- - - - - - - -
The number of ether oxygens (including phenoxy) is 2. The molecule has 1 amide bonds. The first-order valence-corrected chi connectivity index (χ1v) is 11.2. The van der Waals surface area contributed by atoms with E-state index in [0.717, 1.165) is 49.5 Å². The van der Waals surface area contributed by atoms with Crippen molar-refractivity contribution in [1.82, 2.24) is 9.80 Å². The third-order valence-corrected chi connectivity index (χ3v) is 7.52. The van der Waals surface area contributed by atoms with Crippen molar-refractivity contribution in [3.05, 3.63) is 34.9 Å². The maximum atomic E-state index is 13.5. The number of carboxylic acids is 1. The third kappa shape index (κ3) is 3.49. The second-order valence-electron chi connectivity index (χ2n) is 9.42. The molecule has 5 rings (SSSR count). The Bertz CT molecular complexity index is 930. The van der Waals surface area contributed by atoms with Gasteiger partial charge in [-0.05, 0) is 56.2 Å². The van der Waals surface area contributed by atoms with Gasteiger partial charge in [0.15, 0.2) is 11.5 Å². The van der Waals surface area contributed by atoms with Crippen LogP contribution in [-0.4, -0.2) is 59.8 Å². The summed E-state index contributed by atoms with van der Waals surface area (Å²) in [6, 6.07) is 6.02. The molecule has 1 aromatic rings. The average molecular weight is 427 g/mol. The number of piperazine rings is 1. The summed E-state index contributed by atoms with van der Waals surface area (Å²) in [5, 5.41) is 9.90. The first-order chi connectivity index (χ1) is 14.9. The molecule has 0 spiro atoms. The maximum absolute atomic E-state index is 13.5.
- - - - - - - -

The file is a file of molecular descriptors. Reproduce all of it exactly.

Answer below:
The number of ether oxygens (including phenoxy) is 2. The molecule has 1 amide bonds. The first-order valence-corrected chi connectivity index (χ1v) is 11.2. The van der Waals surface area contributed by atoms with E-state index in [0.717, 1.165) is 49.5 Å². The van der Waals surface area contributed by atoms with Crippen molar-refractivity contribution in [1.82, 2.24) is 9.80 Å². The third-order valence-corrected chi connectivity index (χ3v) is 7.52. The van der Waals surface area contributed by atoms with Crippen molar-refractivity contribution in [3.05, 3.63) is 34.9 Å². The maximum atomic E-state index is 13.5. The number of carboxylic acids is 1. The third kappa shape index (κ3) is 3.49. The second-order valence-electron chi connectivity index (χ2n) is 9.42. The molecule has 5 rings (SSSR count). The Bertz CT molecular complexity index is 930. The van der Waals surface area contributed by atoms with Gasteiger partial charge in [-0.05, 0) is 56.2 Å². The van der Waals surface area contributed by atoms with Gasteiger partial charge in [0.15, 0.2) is 11.5 Å². The van der Waals surface area contributed by atoms with Crippen LogP contribution in [-0.4, -0.2) is 59.8 Å². The summed E-state index contributed by atoms with van der Waals surface area (Å²) in [6, 6.07) is 6.02. The molecule has 1 aromatic rings. The average molecular weight is 427 g/mol. The number of piperazine rings is 1. The summed E-state index contributed by atoms with van der Waals surface area (Å²) in [5, 5.41) is 9.90. The first-order chi connectivity index (χ1) is 14.9. The molecule has 0 spiro atoms. The maximum absolute atomic E-state index is 13.5.